Was FTX an empire ‘built on lies’ or a startup that ‘grew too quickly’?

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Was FTX an empire ‘built on lies’ or a startup that ‘grew too quickly’?

The criminal trial of Sam Bankman-Fried, former cryptocurrency magnate,  completed its second day on Wednesday. The prosecution and defense both gave opening statements and interviewed the first two witnesses, including a customer of FTX and Bankman-Fried’s former friend and ex-Alameda and FTX employee Adam Yedidia.

The prosecution painted Bankman-Fried as someone who knowingly committed fraud to achieve great wealth, power and influence. The defense countered that Bankman-Fried acted in good faith, never meant to commit fraud or steal, and basically got in over his head.

The prosecution: Bankman-Fried’s empire was ‘built on lies’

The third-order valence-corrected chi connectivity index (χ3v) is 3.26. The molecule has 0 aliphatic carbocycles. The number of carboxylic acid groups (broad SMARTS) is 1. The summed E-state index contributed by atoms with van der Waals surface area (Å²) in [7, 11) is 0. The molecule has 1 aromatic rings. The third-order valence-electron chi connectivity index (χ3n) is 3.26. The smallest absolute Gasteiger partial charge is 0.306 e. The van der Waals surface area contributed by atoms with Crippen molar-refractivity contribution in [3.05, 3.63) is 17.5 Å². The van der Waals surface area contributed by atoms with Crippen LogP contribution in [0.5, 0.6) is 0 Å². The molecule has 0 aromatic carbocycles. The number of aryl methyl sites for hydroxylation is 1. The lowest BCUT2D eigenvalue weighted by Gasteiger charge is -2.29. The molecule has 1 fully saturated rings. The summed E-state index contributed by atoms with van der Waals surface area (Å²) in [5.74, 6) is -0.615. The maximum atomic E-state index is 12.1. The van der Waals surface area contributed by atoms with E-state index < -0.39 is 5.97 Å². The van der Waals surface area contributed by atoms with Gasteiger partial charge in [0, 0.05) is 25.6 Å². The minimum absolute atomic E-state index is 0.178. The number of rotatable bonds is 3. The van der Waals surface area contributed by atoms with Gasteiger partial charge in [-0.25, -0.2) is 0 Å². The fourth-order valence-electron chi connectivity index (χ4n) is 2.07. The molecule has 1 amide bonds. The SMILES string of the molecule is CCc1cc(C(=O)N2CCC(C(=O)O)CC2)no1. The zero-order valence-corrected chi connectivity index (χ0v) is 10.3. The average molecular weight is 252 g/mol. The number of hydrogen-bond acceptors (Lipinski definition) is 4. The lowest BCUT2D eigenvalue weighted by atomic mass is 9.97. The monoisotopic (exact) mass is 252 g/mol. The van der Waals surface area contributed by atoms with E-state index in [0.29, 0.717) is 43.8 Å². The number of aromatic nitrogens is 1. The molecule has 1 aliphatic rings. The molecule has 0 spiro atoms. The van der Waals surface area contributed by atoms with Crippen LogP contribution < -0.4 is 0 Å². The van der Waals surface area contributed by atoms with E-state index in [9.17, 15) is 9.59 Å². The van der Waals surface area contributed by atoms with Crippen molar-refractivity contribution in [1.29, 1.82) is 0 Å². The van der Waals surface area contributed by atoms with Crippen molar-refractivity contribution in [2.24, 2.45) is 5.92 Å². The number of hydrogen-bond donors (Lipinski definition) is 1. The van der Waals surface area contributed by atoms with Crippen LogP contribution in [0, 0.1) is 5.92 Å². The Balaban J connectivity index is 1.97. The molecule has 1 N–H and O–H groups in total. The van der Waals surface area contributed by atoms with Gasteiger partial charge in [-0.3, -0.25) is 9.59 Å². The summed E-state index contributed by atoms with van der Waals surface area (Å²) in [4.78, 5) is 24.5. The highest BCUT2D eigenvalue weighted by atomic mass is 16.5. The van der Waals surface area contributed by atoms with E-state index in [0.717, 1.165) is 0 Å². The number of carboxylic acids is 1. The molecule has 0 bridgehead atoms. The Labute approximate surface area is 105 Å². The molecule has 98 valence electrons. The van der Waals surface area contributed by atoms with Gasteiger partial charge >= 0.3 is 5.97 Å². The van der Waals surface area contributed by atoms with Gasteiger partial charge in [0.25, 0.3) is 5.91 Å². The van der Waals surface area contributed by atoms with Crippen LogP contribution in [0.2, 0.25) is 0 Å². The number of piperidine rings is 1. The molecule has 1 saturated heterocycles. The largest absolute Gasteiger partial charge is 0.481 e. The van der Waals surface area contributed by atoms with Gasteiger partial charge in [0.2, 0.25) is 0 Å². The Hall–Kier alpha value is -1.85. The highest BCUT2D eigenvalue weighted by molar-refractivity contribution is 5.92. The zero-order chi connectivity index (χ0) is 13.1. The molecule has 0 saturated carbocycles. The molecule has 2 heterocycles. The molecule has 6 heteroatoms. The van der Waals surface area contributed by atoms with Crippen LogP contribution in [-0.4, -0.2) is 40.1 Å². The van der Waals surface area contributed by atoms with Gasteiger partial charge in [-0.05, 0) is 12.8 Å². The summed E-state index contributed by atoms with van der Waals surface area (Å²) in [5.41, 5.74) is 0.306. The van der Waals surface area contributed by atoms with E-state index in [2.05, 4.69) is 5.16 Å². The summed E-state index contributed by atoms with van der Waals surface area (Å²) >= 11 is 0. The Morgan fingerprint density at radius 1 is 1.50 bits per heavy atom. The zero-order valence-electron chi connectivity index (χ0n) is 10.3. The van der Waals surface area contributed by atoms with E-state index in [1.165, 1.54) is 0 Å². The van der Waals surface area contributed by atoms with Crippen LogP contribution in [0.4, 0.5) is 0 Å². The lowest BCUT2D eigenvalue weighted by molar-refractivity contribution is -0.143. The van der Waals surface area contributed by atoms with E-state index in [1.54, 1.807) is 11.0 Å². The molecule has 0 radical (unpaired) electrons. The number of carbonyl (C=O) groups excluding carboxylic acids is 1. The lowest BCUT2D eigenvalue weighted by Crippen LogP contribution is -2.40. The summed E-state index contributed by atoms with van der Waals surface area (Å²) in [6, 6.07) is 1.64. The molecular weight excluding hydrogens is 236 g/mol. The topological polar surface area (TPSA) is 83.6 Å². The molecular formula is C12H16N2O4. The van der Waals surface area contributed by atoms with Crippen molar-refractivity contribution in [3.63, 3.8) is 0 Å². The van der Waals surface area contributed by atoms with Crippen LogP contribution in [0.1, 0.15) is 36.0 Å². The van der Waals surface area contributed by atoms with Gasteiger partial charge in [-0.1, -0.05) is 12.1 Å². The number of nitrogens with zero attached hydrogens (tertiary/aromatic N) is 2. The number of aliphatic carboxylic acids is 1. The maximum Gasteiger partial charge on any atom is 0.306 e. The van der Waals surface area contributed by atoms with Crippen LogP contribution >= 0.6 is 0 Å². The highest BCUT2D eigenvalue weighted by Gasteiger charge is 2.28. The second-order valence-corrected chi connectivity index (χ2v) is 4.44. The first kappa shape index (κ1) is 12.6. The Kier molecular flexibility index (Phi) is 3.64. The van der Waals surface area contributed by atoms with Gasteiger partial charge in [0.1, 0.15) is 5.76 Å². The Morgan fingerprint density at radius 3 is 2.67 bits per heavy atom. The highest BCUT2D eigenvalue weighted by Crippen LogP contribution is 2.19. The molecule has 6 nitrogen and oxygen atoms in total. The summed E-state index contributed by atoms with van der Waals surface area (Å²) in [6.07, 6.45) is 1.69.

In his opening argument, just half past noon, prosecutor Thane Rhen began by painting a picture. “One year ago, Bankman-Fired was on top of the world.” 

He arguably was. 

Bankman-Fried was worth billions of dollars, living in a $35 million penthouse with friends and co-workers; he had two massive businesses, a crypto exchange, FTX and crypto hedge fund, Alameda Research (both of which have since gone bankrupt).

“He had wealth, he had power, he had influence,” Rhen said. “But all of it was built on lies.”  

Rhen alleged that Bankman-Fried “took money he didn’t have” to build an empire. Rhen repeated several times, and loudly, that Bankman-Fried stole “billions of dollars” from FTX customers so he could spend the money on “lavish houses for himself, his parents, and his friends,” gain influence in Washington and meet celebrities. 

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